JOE WILSON MAKES A NAME FOR HIMSELF…. Ostensibly, the Republican response to President Obama’s health care speech was delivered after the address to a joint session by Rep. Charles Boustany (R) of Louisiana.
But as a practical matter, the de facto GOP response came about 40 minutes into the president’s remarks. He explained, “There are … those who claim that our reform efforts would insure illegal immigrants. This, too, is false. The reforms — the reforms I’m proposing would not apply to those who are here illegally.”
It prompted Rep. Joe Wilson (R) of South Carolina to interrupt the speech, heckle the president, and shout, “You lie!”
There are a few important angles to this. The first is substantive. When Wilson accused the president of lying, Wilson was, in fact, lying. Even in Congress, facts should matter, and the right-wing Republican wasn’t just obnoxious with his idiotic interruption, he was also wrong.
The second is personal. Joe Scarborough, a former Republican member of Congress, said, “Whoever shouted out that the president was lying is a dumbass.” John McCain denounced Wilson’s outburst as “totally disrespectful.” While right-wing blogs were thrilled, Republican lawmakers have been entirely unwilling to defend Wilson’s behavior.
The third is contextual. President Obama couldn’t have been more magnanimous last night, highlighting a plan that “incorporates ideas from many people in this room tonight, Democrats and Republicans.” He made frequent references to Republican lawmakers and even George W. Bush. Obama even talked up medical malpractice reform. It was in this context that Wilson decided to lash out? As Gail Collins noted this morning, “Let me go out on a limb and say that it is not a good plan to heckle the president of the United States when he’s making a speech about replacing acrimony with civility.”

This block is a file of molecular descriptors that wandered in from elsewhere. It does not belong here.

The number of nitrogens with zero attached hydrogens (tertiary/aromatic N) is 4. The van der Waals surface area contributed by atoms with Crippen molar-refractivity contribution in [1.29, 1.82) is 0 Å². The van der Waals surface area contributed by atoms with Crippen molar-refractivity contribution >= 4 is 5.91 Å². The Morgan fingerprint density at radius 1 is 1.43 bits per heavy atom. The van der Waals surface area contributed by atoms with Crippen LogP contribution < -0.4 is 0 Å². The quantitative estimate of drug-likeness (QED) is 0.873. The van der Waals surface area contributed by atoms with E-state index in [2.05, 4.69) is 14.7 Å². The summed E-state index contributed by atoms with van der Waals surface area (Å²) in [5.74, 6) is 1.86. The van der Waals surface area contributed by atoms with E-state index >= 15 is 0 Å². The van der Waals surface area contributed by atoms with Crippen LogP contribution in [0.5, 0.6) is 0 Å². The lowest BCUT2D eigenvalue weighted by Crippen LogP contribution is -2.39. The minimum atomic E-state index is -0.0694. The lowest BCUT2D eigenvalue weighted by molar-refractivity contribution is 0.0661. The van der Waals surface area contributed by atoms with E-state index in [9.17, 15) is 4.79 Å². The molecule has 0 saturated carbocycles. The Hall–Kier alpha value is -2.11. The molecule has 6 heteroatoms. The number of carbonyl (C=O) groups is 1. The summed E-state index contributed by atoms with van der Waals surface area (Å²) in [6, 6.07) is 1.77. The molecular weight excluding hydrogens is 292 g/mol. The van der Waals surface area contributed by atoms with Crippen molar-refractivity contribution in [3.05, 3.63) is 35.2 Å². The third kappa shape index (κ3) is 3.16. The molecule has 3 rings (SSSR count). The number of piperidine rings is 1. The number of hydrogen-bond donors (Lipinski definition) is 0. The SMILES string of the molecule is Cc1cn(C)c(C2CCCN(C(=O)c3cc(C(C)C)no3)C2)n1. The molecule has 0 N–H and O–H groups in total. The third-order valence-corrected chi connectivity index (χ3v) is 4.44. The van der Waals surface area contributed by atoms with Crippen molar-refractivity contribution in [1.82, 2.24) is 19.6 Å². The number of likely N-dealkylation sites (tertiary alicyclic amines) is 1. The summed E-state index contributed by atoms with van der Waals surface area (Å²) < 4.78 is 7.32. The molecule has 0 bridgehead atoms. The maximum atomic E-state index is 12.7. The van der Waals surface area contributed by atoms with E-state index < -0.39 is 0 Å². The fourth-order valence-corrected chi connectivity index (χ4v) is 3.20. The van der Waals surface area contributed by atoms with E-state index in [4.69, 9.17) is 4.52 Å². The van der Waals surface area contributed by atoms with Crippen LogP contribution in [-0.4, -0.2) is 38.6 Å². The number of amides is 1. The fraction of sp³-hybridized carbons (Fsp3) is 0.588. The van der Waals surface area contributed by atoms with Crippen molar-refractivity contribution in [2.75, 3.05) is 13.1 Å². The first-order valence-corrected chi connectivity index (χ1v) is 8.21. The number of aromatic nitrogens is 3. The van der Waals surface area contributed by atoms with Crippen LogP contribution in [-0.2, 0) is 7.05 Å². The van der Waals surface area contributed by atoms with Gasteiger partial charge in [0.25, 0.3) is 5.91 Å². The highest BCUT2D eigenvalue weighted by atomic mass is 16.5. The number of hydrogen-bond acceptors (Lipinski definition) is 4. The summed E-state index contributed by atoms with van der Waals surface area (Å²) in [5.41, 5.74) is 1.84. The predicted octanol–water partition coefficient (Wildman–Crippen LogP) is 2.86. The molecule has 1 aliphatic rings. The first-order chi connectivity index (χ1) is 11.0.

The fourth is practical. While Dems have been divided of late on policy specifics, they were unified last night — they loved Obama and they hated Joe Wilson. Indeed, I’ve seen reports that Wilson’s Democratic opponent next year, Rob Miller, suddenly saw a wave of new campaign contributions in the wake of Wilson’s conduct.
It’s striking that Wilson, unable to find any support from his allies, quickly apologized. He said his emotions got the best of him, and issued a statement that said, “While I disagree with the president’s statement, my comments were inappropriate and regrettable. I extend sincere apologies to the president for this lack of civility.” He spoke directly to White House Chief of Staff Rahm Emanuel last night to express his regret.
But the damage has been done. Indeed, Wilson’s outburst is an almost perfect summation of 2009 — President Obama appears big, Republicans appear small. Democrat show class, Republicans act like children. One side is serious, one side is shrill. The White House says something true, Republicans lash out with falsehoods.
To be sure, Wilson is a buffoon, from whom very little is expected. He’s hosting Glenn Beck minions at his office this weekend, and is a reflexive, right-wing clown masquerading as a congressman. He embarrassed himself, his party, and his institution last night, but it’s unlikely Wilson actually cares whether he’s a disgrace or not. Bruce Bartlett noted this morning, “He’s become the new Sarah Palin of the Republican Party, where one’s popularity is in inverse proportion to one’s stupidity — the stupider a Republican is these days the more popular he or she becomes.”
What will be interesting to see if there are any real consequences. There’s been some talk of censure, or demanding that Wilson deliver a formal apology to the House itself.